• CoreLogic® 2011 Natural Hazard Risk Summary and Analysis WILDFIRE Year in ReviewSNAPSHOT The 201 wildfire season in the U.S. is indicative of the dynamic variability of wildfire 1 activity. Wildfire statistics through October 201 parallel the overall trend of fewer fires 1Though 2011 is close tothe ten-year maximum in that are larger in size (see Figures 5 and 6 below). As of October, the U.S. has experiencedwildfire acreage burned the fifth most acreage burned and the eighth highest number of fires, when comparedfor the country, there with the preceding ten-year period. If compared with just the preceding five years, 201 1is one unusual factor would be ranked lowest in number of fires and fourth in terms of acres burned.that is not apparent inthe combined statistics. Much of the wildfire activity in 201 shifted to southwestern states undergoing a 1California is often one prolonged and significant drought. In late May, the largest fire in Arizona history, theof the leading states in Wallow Fire, forced the evacuation of thousands of residents and burned more thanboth wildfire activity and 469,000 acres. Texas and Oklahoma also experienced a record number of wildfires,insurance claims due to with the Bastrop fire in Texas alone resulting in more than 1,600 homes and structureswildfire-related property destroyed and 34,000 acres burned.loss, topping one millionacres and billions ofdollars of damage inboth 2007 and 2008. U.S. Wildfire AcresHowever, the statistics for 122010 and 2011 indicate agreater than 90 percent 10 Millions of Acresreduction in acreageconsumed by wildfires 8when compared withthe 2007-2008 period. 6From January throughmid-November 2011, 4California wildfires totaledjust 51,379 acres – less 2than half the historically 0low amount of 108,742acres in 2010 (see Figure 2001 2002 2003 2004 2005 2006 2007 2008 2009 2010 20117). An abnormally wetwinter and cool summer in Figure 5 – Total U.S. Wildfire Acres Burned 2001 - 2011parts of the western U.S.,including California, areprimarily responsible forthis significant reductionin wildfire acreage. U.S. Wildfires 12 10 Thousands of Fires 8 6 4 2 0 2001 2002 2003 2004 2005 2006 2007 2008 2009 2010 2011 Figure 6 – Total Number of U.S. Wildfires 2001 – 20116 ©2011 CoreLogic, Inc.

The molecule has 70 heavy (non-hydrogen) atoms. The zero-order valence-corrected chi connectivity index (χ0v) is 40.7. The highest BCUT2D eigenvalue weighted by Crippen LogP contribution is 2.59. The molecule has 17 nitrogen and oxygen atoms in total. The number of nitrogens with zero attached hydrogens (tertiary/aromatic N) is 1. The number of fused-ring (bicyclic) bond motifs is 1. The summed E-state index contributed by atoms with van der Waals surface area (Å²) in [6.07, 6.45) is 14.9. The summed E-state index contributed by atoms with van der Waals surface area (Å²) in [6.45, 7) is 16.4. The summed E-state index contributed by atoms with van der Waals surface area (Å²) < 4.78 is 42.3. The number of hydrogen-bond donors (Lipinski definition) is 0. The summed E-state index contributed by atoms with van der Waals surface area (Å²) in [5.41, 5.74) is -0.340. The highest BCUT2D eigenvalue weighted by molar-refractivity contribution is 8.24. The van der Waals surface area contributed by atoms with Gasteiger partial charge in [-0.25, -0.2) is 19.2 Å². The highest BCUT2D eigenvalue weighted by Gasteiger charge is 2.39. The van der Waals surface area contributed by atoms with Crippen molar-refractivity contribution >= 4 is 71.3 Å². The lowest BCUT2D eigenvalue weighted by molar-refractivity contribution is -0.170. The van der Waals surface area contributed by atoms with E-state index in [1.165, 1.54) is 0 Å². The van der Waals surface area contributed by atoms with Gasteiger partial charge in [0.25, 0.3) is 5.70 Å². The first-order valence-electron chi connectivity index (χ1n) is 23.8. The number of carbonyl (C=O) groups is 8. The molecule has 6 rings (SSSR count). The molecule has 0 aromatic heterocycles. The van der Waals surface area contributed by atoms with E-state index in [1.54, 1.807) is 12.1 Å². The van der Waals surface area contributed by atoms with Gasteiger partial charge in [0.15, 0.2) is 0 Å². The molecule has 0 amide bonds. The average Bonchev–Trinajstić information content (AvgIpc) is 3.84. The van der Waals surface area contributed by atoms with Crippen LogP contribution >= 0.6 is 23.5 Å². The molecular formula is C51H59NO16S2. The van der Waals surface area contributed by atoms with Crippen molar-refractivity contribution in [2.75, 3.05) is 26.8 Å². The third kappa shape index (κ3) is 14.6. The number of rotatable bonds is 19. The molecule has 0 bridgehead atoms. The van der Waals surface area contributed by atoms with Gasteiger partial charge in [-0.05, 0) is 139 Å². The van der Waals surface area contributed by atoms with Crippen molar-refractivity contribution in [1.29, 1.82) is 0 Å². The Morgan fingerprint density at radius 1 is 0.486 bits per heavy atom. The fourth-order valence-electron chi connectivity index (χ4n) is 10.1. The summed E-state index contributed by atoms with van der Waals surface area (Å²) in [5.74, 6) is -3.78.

• CoreLogic® 2011 Natural Hazard Risk Summary and Analysis Implications and Projections California Wildfire Acres A review of past fire seasons indicates 1600 that wildfire activity often follows a cyclical pattern of increase and decrease 1400 Thousands of Acres due to changing seasonal weather 1200 patterns. Colder and wetter weather 1000 in areas prone to wildfires is often the precursor to a dramatic increase 800 in the number and size of wildfires in 600 subsequent years, as a result of greater 400 than normal vegetation growth during times of increased precipitation. It 200 would not be unreasonable to expect 0 parts of California to see a similar trend 2006 2007 2008 2009 2010 2011 in the next few years, with wildfire acreage increasing dramatically from the current historic lows to higher, moreFigure 7 – California WildfireAcres Burned 2006 - 2011 typical levels. In addition, persistent and intensifying drought conditions are forecast for an even larger section of the U.S. for the coming year, extending in a continuous band from Arizona to South Carolina and as far north as Kansas and Missouri. Much of the increase in wildfire activity for 201 in Texas, Arizona and New Mexico was the result of the persistent 1 drought conditions in those areas (see Figure 8 below), which is expected to intensify and spread in the early part of 2012. U.S. Seasonal Drought Outlook Drought Tendency During the Valid Period Valid November 17, 2011 - February 29, 2012 Released November 17, 2011 Some Improvement Improvement Some Improvement Improvement Development Development KEY: Persistence Drought to persist or No Drought intensify Posted/Predicted Drought ongoing, some Depicts large-scale trends based on subjectively derived probabilities guided improvement by short- and long-range statistical and dynamical forecasts. Short-term events Drought likely to improve, -- such as individual storms -- cannot be accurately forecast more than a few days in advance. impacts ease Use caution for applications -- such as crops -- that can be affected by such events. "Ongoing" drought areas are approximated from the Drought Monitor (D1 to D4 intensity). Drought development For weekly drought updates, see the latest U.S. Drought Monitor. NOTE: the green improvement likely areas imply at least a 1-category improvement in the Drought Monitor intensity levels, but do not necessarily imply drought elimination. Figure 8 – U.S. Seasonal Drought OutlookProprietary and confidential. This material may not be reproduced in any form without expressed written permission. 7